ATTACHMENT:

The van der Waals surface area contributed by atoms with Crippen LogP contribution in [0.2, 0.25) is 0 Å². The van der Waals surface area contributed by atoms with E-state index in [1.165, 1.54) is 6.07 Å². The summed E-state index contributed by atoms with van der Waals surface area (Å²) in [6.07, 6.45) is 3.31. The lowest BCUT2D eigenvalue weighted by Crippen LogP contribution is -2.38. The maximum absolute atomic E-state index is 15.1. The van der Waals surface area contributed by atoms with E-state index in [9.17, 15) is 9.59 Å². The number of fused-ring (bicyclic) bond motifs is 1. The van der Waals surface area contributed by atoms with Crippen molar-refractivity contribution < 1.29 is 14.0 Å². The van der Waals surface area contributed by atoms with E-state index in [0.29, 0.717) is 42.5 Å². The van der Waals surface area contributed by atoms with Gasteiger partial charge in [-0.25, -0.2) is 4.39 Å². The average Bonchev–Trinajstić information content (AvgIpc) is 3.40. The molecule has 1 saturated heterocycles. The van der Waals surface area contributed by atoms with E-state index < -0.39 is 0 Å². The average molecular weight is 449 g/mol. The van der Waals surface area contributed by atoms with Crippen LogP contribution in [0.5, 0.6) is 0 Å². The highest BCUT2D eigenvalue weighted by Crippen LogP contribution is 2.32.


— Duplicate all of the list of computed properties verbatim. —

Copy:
The van der Waals surface area contributed by atoms with Crippen LogP contribution in [0.2, 0.25) is 0 Å². The van der Waals surface area contributed by atoms with E-state index in [1.165, 1.54) is 6.07 Å². The summed E-state index contributed by atoms with van der Waals surface area (Å²) in [6.07, 6.45) is 3.31. The lowest BCUT2D eigenvalue weighted by Crippen LogP contribution is -2.38. The maximum absolute atomic E-state index is 15.1. The van der Waals surface area contributed by atoms with E-state index in [9.17, 15) is 9.59 Å². The number of fused-ring (bicyclic) bond motifs is 1. The van der Waals surface area contributed by atoms with Crippen molar-refractivity contribution < 1.29 is 14.0 Å². The van der Waals surface area contributed by atoms with E-state index in [0.29, 0.717) is 42.5 Å². The van der Waals surface area contributed by atoms with Gasteiger partial charge in [-0.25, -0.2) is 4.39 Å². The average Bonchev–Trinajstić information content (AvgIpc) is 3.40. The molecule has 1 saturated heterocycles. The van der Waals surface area contributed by atoms with E-state index < -0.39 is 0 Å². The average molecular weight is 449 g/mol. The van der Waals surface area contributed by atoms with Crippen LogP contribution in [0.5, 0.6) is 0 Å². The highest BCUT2D eigenvalue weighted by Crippen LogP contribution is 2.32.